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Book Notes: The London Eyre of 1242, Helen M. Chew and Martin Weinbaum (eds.)

V. D. Lipman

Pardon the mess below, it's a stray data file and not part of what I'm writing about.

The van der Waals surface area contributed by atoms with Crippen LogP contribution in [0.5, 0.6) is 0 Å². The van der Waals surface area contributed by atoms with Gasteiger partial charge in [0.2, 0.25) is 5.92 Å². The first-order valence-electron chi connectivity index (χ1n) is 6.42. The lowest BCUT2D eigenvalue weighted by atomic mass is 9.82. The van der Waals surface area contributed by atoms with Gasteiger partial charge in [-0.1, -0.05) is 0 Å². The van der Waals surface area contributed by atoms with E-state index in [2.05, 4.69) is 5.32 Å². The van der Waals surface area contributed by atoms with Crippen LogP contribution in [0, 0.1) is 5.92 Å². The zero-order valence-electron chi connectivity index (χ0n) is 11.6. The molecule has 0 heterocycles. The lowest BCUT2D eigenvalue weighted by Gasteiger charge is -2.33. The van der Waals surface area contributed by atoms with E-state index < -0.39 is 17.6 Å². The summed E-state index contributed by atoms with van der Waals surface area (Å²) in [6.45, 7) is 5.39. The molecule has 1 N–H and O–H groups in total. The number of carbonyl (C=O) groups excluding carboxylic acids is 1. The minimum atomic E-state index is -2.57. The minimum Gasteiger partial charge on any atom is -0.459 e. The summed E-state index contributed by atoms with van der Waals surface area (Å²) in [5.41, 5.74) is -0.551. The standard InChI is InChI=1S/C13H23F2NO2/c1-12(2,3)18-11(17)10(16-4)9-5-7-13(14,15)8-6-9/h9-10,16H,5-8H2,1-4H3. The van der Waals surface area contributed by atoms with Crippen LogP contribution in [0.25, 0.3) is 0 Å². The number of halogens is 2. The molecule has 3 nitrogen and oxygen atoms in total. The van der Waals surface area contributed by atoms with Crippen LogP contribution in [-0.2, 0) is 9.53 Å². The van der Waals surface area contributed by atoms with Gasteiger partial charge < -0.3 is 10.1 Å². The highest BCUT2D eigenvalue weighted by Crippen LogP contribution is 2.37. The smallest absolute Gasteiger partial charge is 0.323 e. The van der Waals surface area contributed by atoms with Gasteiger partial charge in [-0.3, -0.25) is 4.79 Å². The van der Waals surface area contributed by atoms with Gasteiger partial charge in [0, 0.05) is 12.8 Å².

<plain_text><page sequence="1">MEDIEVAL LONDON The London Eyre of 1242. Ed. by Helen M. Chew and Martin Weinbaum. London Record Society VI (1970). Pp. xxxii+175. Index. This is the oldest London document of its kind still extant. It records the pleas before the sessions of Royal Justices sitting at the Tower of London to hear Crown Pleas for the City of London. Unlike the ordinary eyre, the sessions at the Tower did not deal with civil cases, and the contents deal mainly with criminal or financial matters, but include some documents of constitutional importance for the powers of the City. This roll is a copy, presumably made for the use of City officials, from the original records of the sessions at the Tower held from 17 April to early June 1244, and from those of an inquiry into purprestures (illegal encroach? ments, e.g., upon the highways) held at St. Martin-le-Grand from 13 to 24 January 1246. The heading states that there had been no pleas of the City of London for 18 years and the earlier parts of the roll consist of reports on cases originating from 1226 onwards. The Justices of the Tower in 1244 were William of York (senior Justice of the court coram rege, later King's Bench), Jeremy of Gaxton (a justice of the same court), and Henry of Bath (sometime justice of the King' Court, in 1244 Sheriff of Yorkshire). The purpresture com? missioners were William of York and John fitz Geoffrey (Justiciar of Ireland, who had been a justice coram rege). Jeremy of Caxton, it will be recalled, was one of the six assessors appoin? ted on 10 March 1241 to assess the tallage of 20,000 marks (Cal. Pat. R. 1232-47, p. 247. See also V. D. Lipman, Jews of Medieval Norwich, p. 260). While the roll contains a number of points of medieval Jewish interest, these are bound to be limited for the reason given in entry 277. 'The city answers that escheats of the Jews are not their business but that of the Constable of the Tower of London and the Justices of the Jews, because the Jews belonged to the King, nor has anything to do with them ever belonged to the City; and therefore the Constable of the Tower and the Justices of the Jews are bound to answer the King for these lands and tenements.' Entry 329 (which deals with inquiries about 'the chattels of Jews killed, and their pledges and chattels and debts and who has them') says the same; and adds 'even if a Jew is killed in the City, the Sheriff [i.e. the City Sheriff] may not attach his chattels and likewise if a Chris? tian is killed by anyone in the house of a Jew, the Sheriff may not attach the Jew or his chattels'. References are therefore mainly incidental. For instance, there is a reference to one John Minnor, whose groom Peter in 1232 killed a servant of the prominent London Jew, Benedict Crispin (entry 79), and another servant named John Lichefot, who in 1237 shot a Jew and Jewess, unnamed, with arrows but did not kill them; he fled to a church (for sanctuary), acknowledged the deed and abjured the realm (entry 117). Entry 130 records a case in more detail: 'William, son of Bernard, and Richard his servant went on Tuesday 14 June 1239 to the house of Joce the Jew, and there killed him and Henna his wife, and fled,' William was arrested later for theft of a silver cup and hanged, Richard was out</page><page sequence="2">Book Notes 219 lawed and Miles Le Especer, who was with those in the fight [presumably when the arrest took place] and was badly wounded, fled to a church and died there. However, retribution struck them because of the subsequent theft of a cup, not because of the murder of the Jews: 'no attachment was made because this hap? pened in the Jewry, and the right to make attachments there belongs not to the sheriffs [of the City], but solely to the Constable of the Tower.' On Tuesday 23 August 1239, another Jewess named Henna, wife of Jacob son of Furia [presumably the Jacob son of Fluria, a subordinate official of the Exchequer of the Jews in the mid-thirteenth century?see references in V. D. Lipman, Jews of Medieval Norwich, s.v.], went after lunch into the house of Alfred de Pyncebrok, parmenter, and was never seen again. As Alfred was at the fair at King's Lynn, Jacob accused Isabel, Alfred's wife, who was in the house at the time, together with Agnes and Maud, maidservants, and Peter of Shaftesbury. The roll's subsequent concern is, however, with what happened when Alfred returned from Lynn. He was put in prison by the Sheriff of London, John de Coudres, on the ground that he refused to give a pledge and threatened the sheriff with a knife. In the court, Alfred was able to vindicate himself, since the judges held that, since he had been away at the time of Henna's dis? appearance, it was unreasonable to suspect him, and that he had been wrongly imprisoned; he recovered damages from the sheriff, who was nearly imprisoned himself (entries 131, 160, 345). There are a few references to property which had at one time been in Jewish hands. A messuage, formerly of Martin de Virly, which the King gave to Berner Rouen, who sold it to Leo the Jew, is variously reported as worth 5 marks or 40s. a year (208, 246, 303). Another house in St. Martin's Lane, which was held by Adrian Eswy, was first reported to have belonged to Joce the Jew. It should therefore have been, but was not, presented by the Mayor and Aldermen at the Eyre; because if he had died when it was in his ownership, it should have passed to the Crown. But it was subsequently shown that Joce had sold it before his death, as confirmed by the starr of Joce and his daughter Floria. It was later stated that it was found that Joce had never owned it at all (entries 219, 312). Finally, we are told of a messuage in Iron? monger Lane (in the Jewish area) owned by Joce, son of David, who at the beginning of the civil war handed it over by collusion to Ralph Eswy 'that he might vouch for him against the barons'. But Ralph never gave it back, so that the Jew could never recover it. But Ralph did not benefit in the end, because it was taken by the King (296). The purprestures also show Jewish names among the records of encroachments (which were noted by perambulation), especially around Ironmonger Lane in the Jewry. Slema the widow, sister of Elias Episcopus [Cohen], built 3 pentices to Ironmonger Lane causing a nuisance (entry 398). As she was dead by 1246, her son Peytevin, as her heir, was fined a mark, according to the Pipe Roll for 30 Henry III (p. xxviii). [Slema was the sister of the Arch-Presbyter Elias le Eveske. See Stokes, Studies, pp. 12-14.] Other offenders in Ironmonger Lane were Moses the Jew (a pentice); Joce of Canterbury (a pentice); Isaac of Paris; Jacob of Warwick (fined 40s.); Belassez (J mark); Elias; Joce of Oxford. In the Ward of John Fitz Alan [? Coleman St.], the magnate Benedict Crispin blocked up a lane between the King's highway and Colechurch and 'the street called Lothbury' (entry 406). He also blocked up a lane next to the chapel of St Mary Coneyhope, which cost him a gold mark (entries 406, 408). Leo the Jew found that two solars cost him half a gold mark (411). 'Josce The Jew has a step to his cellar, to the nuisance (ad nocumentum). Let it be amended' (entry 413). Elias Episcopus was fined 5 marks (which seems high) for having two posts before his door. Possibly the relative amount of the fine was due to the posts being on the King's Highway (414). [Elias Episcopus is Elias le Eveske, then Arch-Presbyter. He was Arch-Presbyter 1243-1257. See Stokes, Studies, p. 30.] Diaia, son-in-law of Elias (not necessarily Elias Episcopus) paid 2 marks for a licence that his two solars (another version</page><page sequence="3">220 Book Notes says 'cellars', which is the other extremity of the house) should not be demolished. There are also some interesting references to non-Jewish usurers, rather shadowy figures, since the impression is generally given by English historians that only Jews were usurers. There were questions in the articles of the Eyre about Christian usurers. The City officers denied knowledge of any dead ones (263). Of live ones, 'They say they know of none, unless of some in parts overseas' (231). 'They know of no Christian usurers, unless they be Roman or Sienese, or of a like country' (327). However, there is no mention of Geoffrey Busey, a usurer (212), and of Goda le Gablere, who repented of her usury, lived 20 years after, returned to many what she had taken in usury, and lived as a nun in the house of St. Mary of Southwark (314). V. D. LlPMAN</page></plain_text>